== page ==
Fittings— Bells: four; 1st by Joseph Eayre of St. Neots, 1766; 2nd with incomplete alphabet in Lombardic capitals and a founder's mark of a shield charged with three bells, attributed to the Brasyer family, 16th-century; 3rd with initial cross, black-letter inscription, 'Sit Nomen Domini Benedictum' and a founder's mark of a shield with arms possibly of Kebyll, late 15th-century; 4th with a rhyming inscription, by Newcombe of Leicester, 1608. Bracket: at E. end of S. aisle, moulded shelf rising off lion-mask corbel, defaced, some traces of old priming or colour; 14th- or 15th-century. Brass: in N. chapel, of Matthew Marshall, 1640; inscription plate and shield of arms. Clock: in tower, where it was placed in 1893; formerly in the tower of the parish church of Chertsey, Surrey; perhaps 18th-century. Communion table: with turned legs and fluted top rail; 17th-century. Font: plain octagonal bowl with chamfered lower edge, 13th-century, on re-tooled clunch stem; pyramidal cover of eight sides carved in low relief with thistles and other conventional flowers and with moulded base and finial, 17th-century. Monuments and Floor slabs. Monuments: In N. chapel—in E. half of N. wall (1) tomb recess, one of two described by Cole, under moulded depressed arch, its moulded and crocketed label rising to a finial and having a W. stop carved with a lion's head and a woman's head. Above and E. of the arch are remains of an outer frame, consisting of a rectangular panelled shaft with embattled cap and a length of moulded and embattled cornice. Beneath the arch on uniform tapered slabs with hollow-chamfered edges are the mutilated figures of a robed female figure and of a knight in chain mail and surcoat with blank shield on left arm and left hand on sword pommel. The effigies appear to be mid 13th-century, while the recess is of the second half of the 14th century; according to Layer (Palmer, Inscriptions and Arms from Cambs., 225) they were decapitated by Robert Palmer, vicar in the reign of Elizabeth I. Some of the loose fragments lying in the recess are from the knight's effigy. On N. wall (2) of John Baron, 1827, wall monument by Northern. In nave—on W. wall (3) of Mary Webb, 1831, wall monument. In S. aisle—on S. wall (4) of Ann Baron, 1833, wall monument by Sidney. S. of the church are a number of 18th-century headstones. Floor slabs: In N. chapel—(1) of Joseph Barringer, 1755; (2) of Mary Barker, 1792; (3) of Thomas Owens, 1829. Plate: includes a cup, London 1564.
b(2) House (Plate 77), an L-shaped framed building of two storeys and attics with tiled roofs, comprises a N. and S. range with a cross wing at the S. end projecting to the W. and a staircase in the re-entrant. Attached to the S. end is an outhouse used as a kitchen, formerly of a single storey open to the roof; it is either original or an early addition. The lintel of a blocked front door (Plate 37) in the W. face of the staircase is carved with the initials and date 'ID 1612 ED': the house was presumably built in that year for James Disbrowe and his wife Elizabeth (Marshall); the Disbrowe family had already been settled in Eltisley for two generations. Monument (17) below may be the remains of a garden connected with this house.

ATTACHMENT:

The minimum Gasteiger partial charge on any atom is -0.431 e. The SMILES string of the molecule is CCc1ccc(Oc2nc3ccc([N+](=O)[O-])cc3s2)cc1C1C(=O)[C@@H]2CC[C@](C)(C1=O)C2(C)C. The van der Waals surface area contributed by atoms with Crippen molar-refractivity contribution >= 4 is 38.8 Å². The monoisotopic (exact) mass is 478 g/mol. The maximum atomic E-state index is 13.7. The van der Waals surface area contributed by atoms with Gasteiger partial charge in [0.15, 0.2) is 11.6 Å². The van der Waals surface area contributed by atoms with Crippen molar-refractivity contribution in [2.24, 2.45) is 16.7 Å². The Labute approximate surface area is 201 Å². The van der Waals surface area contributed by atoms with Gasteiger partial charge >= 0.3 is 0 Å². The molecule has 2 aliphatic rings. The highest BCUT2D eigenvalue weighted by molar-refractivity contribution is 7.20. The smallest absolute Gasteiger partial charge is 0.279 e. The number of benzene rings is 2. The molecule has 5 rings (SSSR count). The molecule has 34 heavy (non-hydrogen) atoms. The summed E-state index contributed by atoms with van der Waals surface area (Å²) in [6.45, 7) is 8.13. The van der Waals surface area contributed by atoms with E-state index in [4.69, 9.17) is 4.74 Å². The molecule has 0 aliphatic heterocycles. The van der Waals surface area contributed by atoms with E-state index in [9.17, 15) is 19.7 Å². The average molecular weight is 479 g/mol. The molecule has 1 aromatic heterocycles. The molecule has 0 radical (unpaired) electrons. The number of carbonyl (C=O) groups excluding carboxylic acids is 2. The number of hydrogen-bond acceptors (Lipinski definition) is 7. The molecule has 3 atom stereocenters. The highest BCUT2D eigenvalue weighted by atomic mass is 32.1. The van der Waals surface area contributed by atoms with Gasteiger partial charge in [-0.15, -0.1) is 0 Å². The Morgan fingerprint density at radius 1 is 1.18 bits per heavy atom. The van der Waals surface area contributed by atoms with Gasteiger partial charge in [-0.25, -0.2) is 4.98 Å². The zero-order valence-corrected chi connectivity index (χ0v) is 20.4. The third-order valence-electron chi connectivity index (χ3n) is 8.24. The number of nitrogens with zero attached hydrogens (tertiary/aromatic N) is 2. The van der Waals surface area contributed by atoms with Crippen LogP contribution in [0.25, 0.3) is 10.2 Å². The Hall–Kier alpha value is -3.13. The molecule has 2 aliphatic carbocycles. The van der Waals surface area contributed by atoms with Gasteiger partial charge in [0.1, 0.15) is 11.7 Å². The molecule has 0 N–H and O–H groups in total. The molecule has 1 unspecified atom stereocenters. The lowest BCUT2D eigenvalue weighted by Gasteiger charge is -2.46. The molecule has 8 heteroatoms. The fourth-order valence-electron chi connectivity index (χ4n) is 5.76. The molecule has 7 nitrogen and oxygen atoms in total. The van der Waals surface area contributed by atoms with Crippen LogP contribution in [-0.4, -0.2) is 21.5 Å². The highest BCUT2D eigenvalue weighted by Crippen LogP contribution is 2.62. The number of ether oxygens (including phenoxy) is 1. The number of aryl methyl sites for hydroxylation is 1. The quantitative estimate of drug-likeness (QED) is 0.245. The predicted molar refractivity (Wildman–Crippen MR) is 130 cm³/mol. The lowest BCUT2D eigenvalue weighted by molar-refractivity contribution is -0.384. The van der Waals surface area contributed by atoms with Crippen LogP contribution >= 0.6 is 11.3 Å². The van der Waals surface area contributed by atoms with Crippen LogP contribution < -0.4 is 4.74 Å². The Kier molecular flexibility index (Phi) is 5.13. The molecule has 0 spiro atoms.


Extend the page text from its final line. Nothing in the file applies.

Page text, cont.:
Except for the outhouse, which is plastered, the framing is mostly exposed externally; it consists of pronounced vertical studwork with horizontals at the floor levels; braces are internal (their position being traceable outside by the pegging) and the only decorative relief is a small lozenge centrally placed in the W. gable of the staircase projection. Most of the doors and windows are modern but they are generally replacements of original features. There are a number of modern repairs and both chimneys have been at least partly reconstructed.
The N. end of the range has a projecting central oriel, completely restored, rising to the full height of the building. The E. elevation comprises the long side of the main structure with the jettied gable of the cross wing at its S. end rising off a bressummer supported on three brackets; a window in the gable retains an old iron casement. Above the modern front door is an original window divided by a central stud and sub-divided into six lights by ovolo-moulded mullions. The W. elevation has an external brick chimney at the N. end; S. of it is the staircase projection and the gabled end of the cross wing.